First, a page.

Whitney Houston starred in only five movies, including one released just after her death. But the impact she made with her film career was almost as great as her influence as a musical icon.
She proved to fans and skeptics alike that she was more than just a pretty face with an angelic voice – she could really act!
While she was never nominated for an Academy Award for her work on big-screen projects, she did receive an Emmy nomination for her role as the Fairy Godmother in the made-for-TV version of Cinderella.
Check out the five films Houston starred in before her death in the gallery below.
1992 — The Bodyguard
In his touching tribute at Houston's funeral, Bodyguard co-star Kevin Costner said, "Whitney was nervous and scared that she wasn't good enough for the role" but she was "the only person who could have played Rachel Marron."
Indeed, her portrayal of a pop star pursued by a stalker was riveting, as was her sizzling chemistry with Costner. The movie also produced the biggest single of Houston's career, "I Will Always Love You."
1995 — Waiting to Exhale
It was the chick flick of the year, as Houston joined an ensemble cast to portray a successful television producer who deludes herself into thinking that her married lover will leave his wife. The film, directed by Forest Whitaker, focused on the lives and relationships of four African-American women. The film co-starred Loretta Devine, Lela Rochon and Angela Bassett.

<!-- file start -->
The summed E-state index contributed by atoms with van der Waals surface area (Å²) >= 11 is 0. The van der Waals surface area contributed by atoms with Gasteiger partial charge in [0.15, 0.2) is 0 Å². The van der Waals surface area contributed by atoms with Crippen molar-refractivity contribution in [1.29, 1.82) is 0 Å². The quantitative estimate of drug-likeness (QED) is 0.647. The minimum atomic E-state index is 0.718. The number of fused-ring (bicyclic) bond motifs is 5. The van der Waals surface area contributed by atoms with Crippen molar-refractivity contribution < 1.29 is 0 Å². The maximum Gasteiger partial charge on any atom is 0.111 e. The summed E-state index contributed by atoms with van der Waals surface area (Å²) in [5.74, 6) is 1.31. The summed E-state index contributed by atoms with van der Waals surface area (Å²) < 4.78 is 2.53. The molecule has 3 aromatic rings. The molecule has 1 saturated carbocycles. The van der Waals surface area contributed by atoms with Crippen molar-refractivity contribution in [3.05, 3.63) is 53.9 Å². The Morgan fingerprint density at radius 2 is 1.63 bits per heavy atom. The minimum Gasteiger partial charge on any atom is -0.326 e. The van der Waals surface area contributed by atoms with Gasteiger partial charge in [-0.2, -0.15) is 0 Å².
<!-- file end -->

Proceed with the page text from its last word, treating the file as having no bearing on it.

1996 — The Preacher's Wife
Teamed with A-list actor Denzel Washington, Houston won an Image Award for Best Actress, recreating the role played by Loretta Young in the 1947 romantic fantasy The Bishop's Wife. The film's soundtrack is the best-selling gospel album of all time.
1997 — Cinderella
Houston played a fabulous, feisty version of the Fairy Godmother in this TV adaptation of the classic fairy tale written for the small screen by Rodgers and Hammerstein. The production, which featured singer Brandy in the title role, was heralded for the ethnic diversity of the cast.
2012 — Sparkle
Released seven months after her death, Sparkle, inspired by the story of The Supremes, was supposed to herald Houston's comeback. Houston was convincing as the overprotective mother of American Idol winner Jordin Sparks, who forms a musical trio with her sisters (Carmen Ejogo and Tika Sumpter). Noted one movie critic, "Houston's performance proves this could have been a first step not merely in a comeback but in a major reinvention." Sadly, it turned out to be her final curtain call.